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Occlusive Nonvasculitic Vasculopathy

Llamas-Velasco, Mar MD*; Alegría, Victoria MD; Santos-Briz, Ángel MD; Cerroni, Lorenzo MD§; Kutzner, Heinz MD; Requena, Luis MD

The American Journal of Dermatopathology: September 2017 - Volume 39 - Issue 9 - p 637–662
doi: 10.1097/DAD.0000000000000766
CME Article

Abstract: We review the most characteristic clinical and histopathologic findings of the cutaneous manifestations of the occlusive nonvasculitic vasculopathic disorders. Clinically, most of these conditions are characterized by retiform purpura. Histopathologic findings consist of occlusion of the vessel lumina with no vasculitis. Different disorders may produce nonvasculitic occlusive vasculopathy in cutaneous blood and lymphatic vessels, including embolization due to cholesterol and oxalate emboli, cutaneous intravascular metastasis from visceral malignancies, atrial myxomas, intravascular angiosarcoma, intralymphatic histiocytosis, intravascular lymphomas, endocarditis, crystal globulin vasculopathy, hypereosinophilic syndrome, and foreign material. Other times, the occlusive disorder is due to platelet pugging, including heparin necrosis, thrombocytosis secondary to myeloproliferative disorders, paroxysmal nocturnal hemoglobinuria, and thrombotic thrombocytopenic purpura. Occlusive vasculopathy may also appear in cold-related gelling agglutination, like that occurring in cryofibrinogenemia, cryoglobulinemia, cold agglutinin syndrome, and crystalglobulinemia. Microorganisms may also occlude the vessels lumina and this is especially frequent in ecthyma gangrenosum, opportunistic fungi as aspergillosis or fusariosis, Lucio phenomenon of lepromatous leprosy and disseminated strongyloidiasis. Systemic coagulopathies due to defects of C and S proteins, coumarin/warfarin-induced skin necrosis, disseminated intravascular coagulation, and antiphospholipid antibody/lupus anticoagulant syndrome may also result in occlusive nonvasculitic vasculopathy. Finally, vascular coagulopathies such as Sneddon syndrome, livedoid vasculopathy, and atrophic papulosis may also cause occlusion of the vessels of the dermis and/or subcutis. Histopathologic study of occlusive vasculopathic lesions is the first step to achieve an accurate diagnosis, and they should be correlated with clinical history, physical examination, and laboratory findings to reach a final diagnosis.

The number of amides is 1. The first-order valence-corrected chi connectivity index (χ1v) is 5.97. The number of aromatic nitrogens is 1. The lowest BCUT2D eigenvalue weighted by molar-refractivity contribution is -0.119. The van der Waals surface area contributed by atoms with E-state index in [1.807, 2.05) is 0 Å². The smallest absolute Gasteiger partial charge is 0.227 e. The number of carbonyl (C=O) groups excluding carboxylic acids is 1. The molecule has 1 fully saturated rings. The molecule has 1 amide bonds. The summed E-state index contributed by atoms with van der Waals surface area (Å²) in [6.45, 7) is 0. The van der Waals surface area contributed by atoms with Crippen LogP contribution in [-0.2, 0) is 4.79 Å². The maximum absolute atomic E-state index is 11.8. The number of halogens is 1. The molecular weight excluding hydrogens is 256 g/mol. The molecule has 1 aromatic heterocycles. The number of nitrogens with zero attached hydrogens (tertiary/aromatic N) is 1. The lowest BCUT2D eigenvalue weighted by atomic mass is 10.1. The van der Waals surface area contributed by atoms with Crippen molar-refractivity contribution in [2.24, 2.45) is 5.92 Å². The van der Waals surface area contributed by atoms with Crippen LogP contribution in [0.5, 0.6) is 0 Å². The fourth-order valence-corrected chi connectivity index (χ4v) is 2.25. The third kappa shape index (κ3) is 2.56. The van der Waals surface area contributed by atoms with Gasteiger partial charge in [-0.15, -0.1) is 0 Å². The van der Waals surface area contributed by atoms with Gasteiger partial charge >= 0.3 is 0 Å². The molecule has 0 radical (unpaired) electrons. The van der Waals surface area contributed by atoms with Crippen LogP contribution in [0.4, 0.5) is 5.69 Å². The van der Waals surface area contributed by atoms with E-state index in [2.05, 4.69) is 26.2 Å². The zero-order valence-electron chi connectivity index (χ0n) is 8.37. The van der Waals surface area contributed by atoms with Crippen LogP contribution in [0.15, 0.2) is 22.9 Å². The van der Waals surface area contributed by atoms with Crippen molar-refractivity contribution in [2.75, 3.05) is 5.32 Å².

*Associate Staff of the Department of Dermatology, Department of Dermatology, Hospital Universitario de la Princesa, Universidad Autónoma, Madrid, Spain;

Associate Staff of the Department of Dermatology, Department of Dermatology, Fundación Jiménez Diaz, Universidad Autónoma, Madrid, Spain;

Director of Dermatopathology, Department of Dermatology, Hospital Clínico Universitario, Salamanca, Spain;

§Director of Dermatopathology, Dermatopathology Research Unit, Medical University of Graz, Graz, Austria;

Director of Dermatopathology, Dermatopathologie Laboratory, Friedrichschafen, Germany; and

Chairman of the Department of Dermatology, Department of Dermatology, Hospital Clínico Universitario, Salamanca, Spain.

Reprints: Luis Requena, MD, Department of Dermatology, Fundación Jiménez Díaz, Avda. Reyes Católicos 2, 28040-Madrid, Spain (e-mail:

“All authors, faculty, and staff in a position to control the content of this CME activity and their spouses/life partners (if any) have disclosed that they have no financial relationships with, or financial interests in, any commercial organizations pertaining to this educational activity.”

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